(Bert) In our first few hours at Churchill, the birds come fast and furious. It seems every species is new and collectively we are looking in so many directions simultaneously that pronouncements of names is confusing. The granary ponds and the nearby view of the Churchill River give us Greater Scaup, Common Eider , Black Scoter and Long-tailed Duck and Common and Red-breasted mergansers as well as five other duck species. Pacific Loons are numerous and some of us find Red-throated Loons, but these dive too quickly to make spotting scopes useful. Above the ice floes on the river the sky is swarming with acrobatic terns and we note the darker color, longer tails and smaller heads of the dozens of Arctic Terns churning airspace.
Perhaps the most fascinating is a gull standing alone on the ice near the edge of the river at high tide. Its dark bill is followed by an almost black face covering the eyes and extending through its crown, but foreshortened on the hind neck much like a Bonaparte’s Gull. The neck, throat, breast and belly are off-white on the resting gull and its back and wings and tail are a uniform dusty gray brown. I sketch the bird and mark its coloration while others flip through their bird guides. We eliminate most everything just as the bird takes flight and instantly most of us recognize it as a jaeger with pointed wings and long tail and to add conviction to the identification, the jaeger attacks several gulls that have the misfortune of flying across its flight path. It only takes a minute to narrow our decision to Parasitic Jaeger, the jaeger I’ve seen least often in my travels.
We drive a bit farther, and circumnavigate the granary shipping dock, intent on finding Snow Buntings that haven’t yet left for northern breeding grounds. I’ve timed our Churchill days to catch late departing wintering species and early arriving nesting species, so we want to find the buntings on our first day. From a distance we examine an overhanging ice cliff and think we see the buntings in the darkened hollow, but when we move closer we are disappointed to discover they are only House Sparrows. Then on the backside of the granary towers I see a flock on ice. I drive closer and soon all of us see dozens and then hundreds of the cute white and black birds. Even more are lined up at the very top of the buildings. For those who have not birded in northern climes, the Snow Buntings are life birds and an exciting find.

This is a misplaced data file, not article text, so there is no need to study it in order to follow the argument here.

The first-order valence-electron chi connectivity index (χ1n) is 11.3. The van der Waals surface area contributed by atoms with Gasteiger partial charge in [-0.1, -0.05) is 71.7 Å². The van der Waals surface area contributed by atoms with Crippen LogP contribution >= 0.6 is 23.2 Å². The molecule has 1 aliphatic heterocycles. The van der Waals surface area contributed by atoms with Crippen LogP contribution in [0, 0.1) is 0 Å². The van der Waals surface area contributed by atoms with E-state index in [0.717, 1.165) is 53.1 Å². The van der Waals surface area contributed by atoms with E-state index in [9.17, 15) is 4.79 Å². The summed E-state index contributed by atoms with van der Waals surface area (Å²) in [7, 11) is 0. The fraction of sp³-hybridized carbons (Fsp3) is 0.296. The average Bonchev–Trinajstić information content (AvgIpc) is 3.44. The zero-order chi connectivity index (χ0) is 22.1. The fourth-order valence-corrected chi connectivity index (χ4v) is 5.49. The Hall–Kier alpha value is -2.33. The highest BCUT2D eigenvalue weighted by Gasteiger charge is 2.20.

(Bert) Today we’ve got Bonnie as our guide, unanimously known locally by her first name only, much like a rock star. Bonnie wrote a popular book on finding birds in Churchill and today she’s going to check out her favorite bird haunts at Twin Lakes. But first we stop alongside Launch Road to see some tiny flowers named Purple Saxifrage, one of the first spring flowers to add color, however minute, to this drab brown tundra scene. We see Whimbrels, large inland grazing shorebirds, and then hear their call that can best be described as “whimbrely.” Not much farther down the road we encounter seven Barren Ground Caribou crossing ahead of us and later we see four more separately. Their hides still look in good condition, not ragged, as they soon will be this summer. They mostly ignore us, allowing ample opportunity to observe their browsing habits. Wildlife is good to us because soon a Red Fox scampers across the road and into the tundra and low willows. Our first glimpses we think will be our last, but just then the fox turns around and heads directly toward the bus. I’ve already jumped out of the bus and am standing at the front bumper when the fox crosses right in front of me, offering fantastic photographing opportunities. When we enter the wooded area of Twin Lakes a pintail springs from its nest. I take a photo of the nest, but Bonnie warns not to get too close because foxes may also find the nest and steal the eggs. As Bonnie predicted, birds are far and few between at Twin Lakes, but the ones we see are good ones. Walking along the dirt road – perhaps “path” would be a more appropriate word – I hear the very high-pitched 3-note trill of a Blackpoll Warbler, but apparently no one else hears what I hear. Later, when we double back on the path, the others get ahead of me and find a Blackpoll at the very same spot where I heard it earlier. Hoping to find a Spruce Grouse, we spread apart and walk into the spruce forest, reluctantly stepping on the soft cushion of crisp Reindeer Moss. I upstart a Pine Grosbeak, later reaching a count of five birds, and we all get very satisfying looks at the reddish males and orangish females. We find a few other good birds, but only a few see each and then with only fleeting glances, but nonetheless we record Boreal Chickadee, Bohemian Waxwing, Fox Sparrow (heard only) and Black-backed Woodpecker. After a picnic lunch beside the ice-covered lake, somewhat warmer than the frigid air near Hudson Bay, we move to another wooded location near the Twin Lakes. Bonnie shows us a vacated Northern Goshawk nest, but no bird, and we search for an hour in an area known previously as Northern Shrike habitat, to no avail. We have better luck finding White-winged Scoters on a small woodland lake and Horned Grebes on another. After our long hike we return to our parked bus where Hoss, Shari and Mickey have been waiting. I see motioning waves and eager faces as I approach and soon hear that Mickey has made a great discovery. Her patient method of birding – moving little, waiting long – has enabled her to recognize a Spruce Grouse dusting itself in a sand drift. We all get excellent looks of this dark chicken-like bird, the more elusive of the Manitoba grouse. For the most part it ignores our presence, but when Bruce, Joyce and I approach to take closer photos it leisurely moves beyond reach of our camera lens.